The initial attack on the Redan Fortress at Sebastapol failed but Andrew’s actions made further attacks possible. Despite heavy Russian fire and being driven back numerous times Andrew re-entered a building to  rescue an officer but was wounded and taken prisoner.  The British were repeatedly pushed back to their trenches but further attacks enabled him to escape and save a wounded soldier despite his own injuries – Various reports say that he had 12 wounds by the end of the day.

A hero’s welcome greeted him on his return home to Dunkinfield and various presentations were made to him but in 1857 he received from Queen Victoria his Victoria Cross.

Andrew later served in Ireland, the Indian Mutiny, Gibraltar and Malta and it was in Malta in 1867 that he died of Typhoid Fever at his home in Floriana, and rests in La Braxia Cemetery (Section S, Grave 182).  He is also mentioned in memorium on the headstone of his daughter, Ada, in Lawnswood Cemetery, Leeds.

Although, Andrew did not stay in Wakefield for very long at least we can say he was born within our city boundary.

Footnote – Wikipedia has an entry for Berkeley George Andrew Moynihan, who is listed as the son of Andrew.  He moved with his mother to Leeds, where he was educated and later educated at the Blue Coat School,  London and later at the Royal Naval School.  He returned to Leeds to study medicine and joined the Leeds General Infirmary as a house surgeon, reaching the height of consulting surgeon in 1927.  During WW1 he was on the Army Advisory Board and by the end of the war held the rank of major general.  He also served as President of the Royal College of Surgeons.  He was knighted in 1912 and created Baronet of Carr Manor in 1922.  In 1929 he wa raised to the peerage as Baron Moynihan of Leeds.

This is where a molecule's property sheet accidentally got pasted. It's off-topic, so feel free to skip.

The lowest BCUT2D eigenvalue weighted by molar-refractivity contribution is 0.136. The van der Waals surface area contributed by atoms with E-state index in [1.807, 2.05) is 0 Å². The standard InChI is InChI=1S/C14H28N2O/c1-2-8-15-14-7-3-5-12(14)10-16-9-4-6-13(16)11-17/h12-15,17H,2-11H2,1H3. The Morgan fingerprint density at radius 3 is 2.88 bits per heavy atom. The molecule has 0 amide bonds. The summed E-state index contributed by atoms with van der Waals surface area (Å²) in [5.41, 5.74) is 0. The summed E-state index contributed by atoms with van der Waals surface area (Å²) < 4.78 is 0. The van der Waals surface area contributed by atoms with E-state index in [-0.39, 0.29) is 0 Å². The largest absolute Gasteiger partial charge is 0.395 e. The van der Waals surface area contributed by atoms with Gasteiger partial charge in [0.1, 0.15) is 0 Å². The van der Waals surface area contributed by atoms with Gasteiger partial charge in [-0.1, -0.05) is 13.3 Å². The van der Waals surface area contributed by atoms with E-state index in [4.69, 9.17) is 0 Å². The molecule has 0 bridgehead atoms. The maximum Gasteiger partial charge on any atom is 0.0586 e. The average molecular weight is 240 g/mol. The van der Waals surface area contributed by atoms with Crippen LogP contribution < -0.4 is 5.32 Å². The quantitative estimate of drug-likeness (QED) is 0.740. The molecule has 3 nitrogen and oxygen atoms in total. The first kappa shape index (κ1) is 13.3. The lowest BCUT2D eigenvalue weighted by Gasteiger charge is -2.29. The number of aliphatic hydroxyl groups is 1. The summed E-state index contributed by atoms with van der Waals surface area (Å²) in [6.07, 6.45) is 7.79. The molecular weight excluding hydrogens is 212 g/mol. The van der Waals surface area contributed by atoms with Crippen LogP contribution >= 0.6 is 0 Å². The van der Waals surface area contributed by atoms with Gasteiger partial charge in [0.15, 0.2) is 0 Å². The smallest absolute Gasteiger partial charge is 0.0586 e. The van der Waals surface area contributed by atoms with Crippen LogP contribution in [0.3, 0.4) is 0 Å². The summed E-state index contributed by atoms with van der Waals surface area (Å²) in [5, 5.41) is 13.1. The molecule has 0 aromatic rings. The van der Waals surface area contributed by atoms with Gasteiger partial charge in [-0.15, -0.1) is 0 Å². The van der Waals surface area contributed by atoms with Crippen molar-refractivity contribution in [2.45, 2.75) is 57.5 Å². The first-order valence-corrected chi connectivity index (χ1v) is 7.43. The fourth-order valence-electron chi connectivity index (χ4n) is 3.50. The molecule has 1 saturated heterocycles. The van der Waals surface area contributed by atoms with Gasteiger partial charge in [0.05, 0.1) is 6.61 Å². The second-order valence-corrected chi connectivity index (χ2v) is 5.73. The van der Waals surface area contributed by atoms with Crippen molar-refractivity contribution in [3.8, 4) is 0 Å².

Sources :-


Civilian and Military heroes of Manchester



La Braxia Cemetery

Blue Plaque tribute to Andrew Moynihan

Crimean Casualty Rolls 1854 – 1856

‘Into the valley of death rode the 600’

Similar to the previous post but this time the Casualty Rolls of the Crimean War of 1854 – 56, mainly extracted from the London Gazette – these extracts are mainly pass on details and their accuracy is questionable.

Saying that, the information contained within the transcription is similar to the previous posts with serial no., name, regiment etc.,

Picture by Roger Fenton –
The Valley of Death – the road littered with cannonballs

The Crimean War was the first war to be photographed – Roger Fenton born in Crimble Hall, Heap, Lancashire in 1819 was the son of a banker and the grandson of a wealthy cotton manuracturer.  He went to UCL and attained a 1st Class honours degree.  He had an interest in the new art form – photography and it was this that he followed the war to Crimea on an assignment for Thomas Agnew.  Roger and his assistant, Marcus Sparling, took over 350 usable large format negatives.

The casualty Rolls for the Crimean War can be found here

The names of Officers and Troopers who took part in the Charge of the Light Brigade on October 25th 1854 are here